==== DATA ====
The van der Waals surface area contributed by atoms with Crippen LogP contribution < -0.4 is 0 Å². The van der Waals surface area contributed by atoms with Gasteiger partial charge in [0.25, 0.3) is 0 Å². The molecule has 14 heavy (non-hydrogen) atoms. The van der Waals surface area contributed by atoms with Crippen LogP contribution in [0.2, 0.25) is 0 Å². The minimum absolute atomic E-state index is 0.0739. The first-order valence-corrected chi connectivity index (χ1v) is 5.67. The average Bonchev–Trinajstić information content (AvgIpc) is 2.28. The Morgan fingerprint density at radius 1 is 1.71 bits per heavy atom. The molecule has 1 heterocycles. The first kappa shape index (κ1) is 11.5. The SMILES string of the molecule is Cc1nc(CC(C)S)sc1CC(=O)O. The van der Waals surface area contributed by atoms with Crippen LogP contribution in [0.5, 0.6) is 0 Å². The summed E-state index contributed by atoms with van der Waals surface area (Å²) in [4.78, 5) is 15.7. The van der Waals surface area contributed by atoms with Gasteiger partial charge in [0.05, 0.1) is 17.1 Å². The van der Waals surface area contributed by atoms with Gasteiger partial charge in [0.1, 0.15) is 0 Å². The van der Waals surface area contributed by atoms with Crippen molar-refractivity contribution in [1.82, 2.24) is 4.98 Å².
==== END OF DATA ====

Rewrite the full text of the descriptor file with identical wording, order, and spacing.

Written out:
The van der Waals surface area contributed by atoms with Crippen LogP contribution < -0.4 is 0 Å². The van der Waals surface area contributed by atoms with Gasteiger partial charge in [0.25, 0.3) is 0 Å². The molecule has 14 heavy (non-hydrogen) atoms. The van der Waals surface area contributed by atoms with Crippen LogP contribution in [0.2, 0.25) is 0 Å². The minimum absolute atomic E-state index is 0.0739. The first-order valence-corrected chi connectivity index (χ1v) is 5.67. The average Bonchev–Trinajstić information content (AvgIpc) is 2.28. The Morgan fingerprint density at radius 1 is 1.71 bits per heavy atom. The molecule has 1 heterocycles. The first kappa shape index (κ1) is 11.5. The SMILES string of the molecule is Cc1nc(CC(C)S)sc1CC(=O)O. The van der Waals surface area contributed by atoms with Crippen LogP contribution in [0.5, 0.6) is 0 Å². The summed E-state index contributed by atoms with van der Waals surface area (Å²) in [4.78, 5) is 15.7. The van der Waals surface area contributed by atoms with Gasteiger partial charge in [0.05, 0.1) is 17.1 Å². The van der Waals surface area contributed by atoms with Gasteiger partial charge in [0.1, 0.15) is 0 Å². The van der Waals surface area contributed by atoms with Crippen molar-refractivity contribution in [1.82, 2.24) is 4.98 Å².